Yellow fever is an acute viral hemorrhagic fever spread by Aedes mosquitoes, the same mosquitoes that transmit Zika. The “yellow” refers to the jaundice that affects some patients. Up to half of the severely affected people will die from yellow fever. Yellow fever is endemic in some tropical parts of Africa and Latin America. There is no specific treatment for yellow fever, merely symptomatic treatment, but there is a highly effective vaccine that has been partly responsible for the decreasing number of yellow fever cases around the world over the last 10 years.
In Angola, the outbreak is growing. It started in the Luanda province on 5 December 2015. Since then it has spread to 16 of the country’s 18 provinces, and 13 of those provinces can link their imported cases to the Luanda province. At this time, there have been at least 1,975 suspected and confirmed cases, including 258 deaths. Transmission is still active so surveillance is a crucial part of the outbreak response. However, the surveillance system is not perfect so the number of cases may be more than what is being reported.
A major immunization campaign has begun in Angola. It started in the Luanda province on 2 February 2016 and continues still. So far the vaccination rates are at least 90% in the targeted areas with almost 7 million people vaccinated. The vaccine being used is coming from the International Coordination Group emergency stockpile. However, there is a global yellow fever vaccine shortage and the emergency stockpile is essentially depleted. The WHO is working with vaccine manufacturers to divert shipments from routine immunization programmes until the emergency stockpile is replenished.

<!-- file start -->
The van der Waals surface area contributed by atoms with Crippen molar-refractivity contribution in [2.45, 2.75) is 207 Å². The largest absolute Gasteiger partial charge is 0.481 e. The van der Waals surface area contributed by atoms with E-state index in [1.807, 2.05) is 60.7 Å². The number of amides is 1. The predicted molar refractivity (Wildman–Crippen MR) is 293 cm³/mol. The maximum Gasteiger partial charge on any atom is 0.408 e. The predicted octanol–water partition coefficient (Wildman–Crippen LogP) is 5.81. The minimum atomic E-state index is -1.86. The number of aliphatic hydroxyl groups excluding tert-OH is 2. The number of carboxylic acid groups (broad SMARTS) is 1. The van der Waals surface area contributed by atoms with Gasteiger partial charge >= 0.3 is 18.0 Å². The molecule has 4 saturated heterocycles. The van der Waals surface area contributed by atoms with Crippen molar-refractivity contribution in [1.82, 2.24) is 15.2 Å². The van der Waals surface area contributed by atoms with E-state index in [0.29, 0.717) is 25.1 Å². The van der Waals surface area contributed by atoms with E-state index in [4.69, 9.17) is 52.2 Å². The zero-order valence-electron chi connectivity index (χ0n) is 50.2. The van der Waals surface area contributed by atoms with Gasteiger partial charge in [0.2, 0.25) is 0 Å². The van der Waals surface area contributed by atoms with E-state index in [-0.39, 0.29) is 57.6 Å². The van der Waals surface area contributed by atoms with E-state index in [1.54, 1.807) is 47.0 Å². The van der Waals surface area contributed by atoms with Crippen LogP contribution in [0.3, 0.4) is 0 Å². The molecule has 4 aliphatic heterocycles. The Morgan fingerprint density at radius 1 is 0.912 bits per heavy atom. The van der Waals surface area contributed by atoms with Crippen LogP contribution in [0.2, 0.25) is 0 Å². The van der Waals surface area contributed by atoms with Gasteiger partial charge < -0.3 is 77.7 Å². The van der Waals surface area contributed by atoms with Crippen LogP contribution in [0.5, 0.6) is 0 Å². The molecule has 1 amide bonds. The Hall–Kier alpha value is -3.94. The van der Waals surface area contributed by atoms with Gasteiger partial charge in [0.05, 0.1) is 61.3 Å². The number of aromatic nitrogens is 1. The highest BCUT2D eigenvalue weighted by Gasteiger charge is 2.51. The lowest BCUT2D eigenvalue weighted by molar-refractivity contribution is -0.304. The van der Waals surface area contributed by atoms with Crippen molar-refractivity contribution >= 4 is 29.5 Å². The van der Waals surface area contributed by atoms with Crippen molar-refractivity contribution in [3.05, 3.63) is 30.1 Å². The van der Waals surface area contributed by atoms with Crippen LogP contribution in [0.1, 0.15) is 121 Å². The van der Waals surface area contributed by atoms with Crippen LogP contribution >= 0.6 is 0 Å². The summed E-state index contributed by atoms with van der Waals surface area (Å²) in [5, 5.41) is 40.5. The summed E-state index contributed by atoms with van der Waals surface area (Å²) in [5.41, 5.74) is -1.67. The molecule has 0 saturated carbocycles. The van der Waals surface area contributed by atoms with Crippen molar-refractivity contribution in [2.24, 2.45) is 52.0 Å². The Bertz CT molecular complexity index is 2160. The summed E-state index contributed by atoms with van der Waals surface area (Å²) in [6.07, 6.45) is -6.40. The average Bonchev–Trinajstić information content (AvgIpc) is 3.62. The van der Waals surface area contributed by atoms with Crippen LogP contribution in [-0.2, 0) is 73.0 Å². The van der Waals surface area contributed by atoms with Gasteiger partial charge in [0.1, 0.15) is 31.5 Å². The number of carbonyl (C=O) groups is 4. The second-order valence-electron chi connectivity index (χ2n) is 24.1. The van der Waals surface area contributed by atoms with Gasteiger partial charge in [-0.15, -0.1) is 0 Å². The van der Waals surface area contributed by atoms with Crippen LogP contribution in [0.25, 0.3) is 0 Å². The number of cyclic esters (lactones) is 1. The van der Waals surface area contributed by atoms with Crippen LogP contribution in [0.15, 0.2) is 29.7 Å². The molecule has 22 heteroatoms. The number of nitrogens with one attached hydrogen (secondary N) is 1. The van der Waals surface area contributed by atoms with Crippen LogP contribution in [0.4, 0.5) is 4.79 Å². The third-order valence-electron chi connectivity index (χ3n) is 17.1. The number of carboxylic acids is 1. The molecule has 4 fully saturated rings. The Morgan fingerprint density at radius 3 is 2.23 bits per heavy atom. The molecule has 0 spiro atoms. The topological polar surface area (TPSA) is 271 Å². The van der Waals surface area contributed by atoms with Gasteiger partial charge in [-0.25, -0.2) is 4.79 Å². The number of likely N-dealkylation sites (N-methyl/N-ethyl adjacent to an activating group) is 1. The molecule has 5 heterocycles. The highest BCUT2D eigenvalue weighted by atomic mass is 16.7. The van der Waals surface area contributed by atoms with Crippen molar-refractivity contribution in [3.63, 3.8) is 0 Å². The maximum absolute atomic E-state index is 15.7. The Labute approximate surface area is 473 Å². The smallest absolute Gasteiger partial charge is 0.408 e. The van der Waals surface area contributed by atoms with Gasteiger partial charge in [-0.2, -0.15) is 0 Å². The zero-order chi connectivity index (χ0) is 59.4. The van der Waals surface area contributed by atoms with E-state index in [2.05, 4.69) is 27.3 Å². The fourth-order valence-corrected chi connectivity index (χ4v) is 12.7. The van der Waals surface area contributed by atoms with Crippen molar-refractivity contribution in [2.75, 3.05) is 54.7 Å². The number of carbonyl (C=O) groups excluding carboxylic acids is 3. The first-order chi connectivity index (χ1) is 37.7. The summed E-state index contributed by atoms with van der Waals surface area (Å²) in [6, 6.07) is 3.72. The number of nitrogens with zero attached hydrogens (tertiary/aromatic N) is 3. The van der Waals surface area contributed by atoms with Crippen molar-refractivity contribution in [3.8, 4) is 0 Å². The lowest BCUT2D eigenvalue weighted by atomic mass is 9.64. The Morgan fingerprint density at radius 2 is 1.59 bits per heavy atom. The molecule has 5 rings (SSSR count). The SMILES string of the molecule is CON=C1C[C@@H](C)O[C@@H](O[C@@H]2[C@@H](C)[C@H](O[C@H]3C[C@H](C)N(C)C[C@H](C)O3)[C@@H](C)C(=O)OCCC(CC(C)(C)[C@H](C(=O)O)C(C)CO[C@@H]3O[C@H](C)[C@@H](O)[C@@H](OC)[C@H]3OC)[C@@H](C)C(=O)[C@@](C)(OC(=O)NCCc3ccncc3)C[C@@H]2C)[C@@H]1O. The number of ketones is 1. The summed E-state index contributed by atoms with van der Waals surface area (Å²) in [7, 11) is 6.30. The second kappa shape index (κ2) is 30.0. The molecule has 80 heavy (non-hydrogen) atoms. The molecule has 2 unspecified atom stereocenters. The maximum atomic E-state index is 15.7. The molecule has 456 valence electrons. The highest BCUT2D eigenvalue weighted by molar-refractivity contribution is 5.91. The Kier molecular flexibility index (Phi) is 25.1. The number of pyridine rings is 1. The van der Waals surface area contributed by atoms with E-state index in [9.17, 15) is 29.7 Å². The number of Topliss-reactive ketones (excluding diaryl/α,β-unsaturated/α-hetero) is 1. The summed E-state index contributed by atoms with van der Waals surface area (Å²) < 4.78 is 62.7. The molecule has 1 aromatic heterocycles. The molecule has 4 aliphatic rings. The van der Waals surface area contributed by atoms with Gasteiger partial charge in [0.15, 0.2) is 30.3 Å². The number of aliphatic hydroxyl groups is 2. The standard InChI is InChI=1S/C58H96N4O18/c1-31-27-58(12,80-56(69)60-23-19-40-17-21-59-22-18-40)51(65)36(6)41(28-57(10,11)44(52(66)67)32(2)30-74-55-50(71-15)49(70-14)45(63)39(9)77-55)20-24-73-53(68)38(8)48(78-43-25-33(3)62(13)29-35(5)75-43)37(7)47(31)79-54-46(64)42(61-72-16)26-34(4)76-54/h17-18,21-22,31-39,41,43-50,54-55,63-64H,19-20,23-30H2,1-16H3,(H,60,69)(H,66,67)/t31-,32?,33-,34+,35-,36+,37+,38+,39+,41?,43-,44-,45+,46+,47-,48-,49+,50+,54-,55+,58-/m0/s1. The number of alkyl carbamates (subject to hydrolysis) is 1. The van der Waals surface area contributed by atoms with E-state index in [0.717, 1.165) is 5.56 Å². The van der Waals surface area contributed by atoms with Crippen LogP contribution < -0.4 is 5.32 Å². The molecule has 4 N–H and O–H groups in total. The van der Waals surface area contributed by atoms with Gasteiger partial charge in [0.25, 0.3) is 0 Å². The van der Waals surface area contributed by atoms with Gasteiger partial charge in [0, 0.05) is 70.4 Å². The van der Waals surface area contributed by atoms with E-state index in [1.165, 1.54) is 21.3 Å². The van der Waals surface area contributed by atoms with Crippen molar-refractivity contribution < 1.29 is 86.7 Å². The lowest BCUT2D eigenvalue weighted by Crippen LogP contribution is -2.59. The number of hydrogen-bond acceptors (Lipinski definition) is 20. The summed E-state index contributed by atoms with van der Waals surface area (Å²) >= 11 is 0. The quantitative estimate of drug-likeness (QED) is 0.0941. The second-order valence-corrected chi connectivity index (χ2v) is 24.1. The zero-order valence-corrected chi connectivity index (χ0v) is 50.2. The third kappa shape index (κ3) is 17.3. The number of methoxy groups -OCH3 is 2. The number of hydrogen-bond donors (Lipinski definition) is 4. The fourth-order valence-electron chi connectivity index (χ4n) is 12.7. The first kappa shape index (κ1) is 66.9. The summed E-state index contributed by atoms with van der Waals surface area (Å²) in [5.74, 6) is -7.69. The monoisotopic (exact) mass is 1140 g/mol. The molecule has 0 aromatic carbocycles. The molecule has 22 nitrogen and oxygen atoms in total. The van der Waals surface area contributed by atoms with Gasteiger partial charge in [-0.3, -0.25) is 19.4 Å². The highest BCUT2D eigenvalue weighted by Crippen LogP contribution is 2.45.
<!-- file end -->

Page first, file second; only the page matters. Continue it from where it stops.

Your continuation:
The yellow fever vaccine is still manufactured via an 80-year old low-tech method that takes 6 weeks and utilizes eggs. There are only four manufacturers of yellow fever vaccine, the Pasteur Institute of Dakar, two government-run plants in Russia and Brazil, and Sanofi-Pasteur. These four companies cannot keep up with global demand and the Angola outbreak has really strained the system.
This outbreak is a global threat. Not only is there a vaccine shortage. But there has already been documented cross-border transmission. Cases linked to the Angola outbreak have surfaced in Kenya, Morocco, the Democratic Republic of Congo, and China. And with the global vaccine shortage, an outbreak taking hold in one of these countries would be incredibly difficult for the global health community to contain.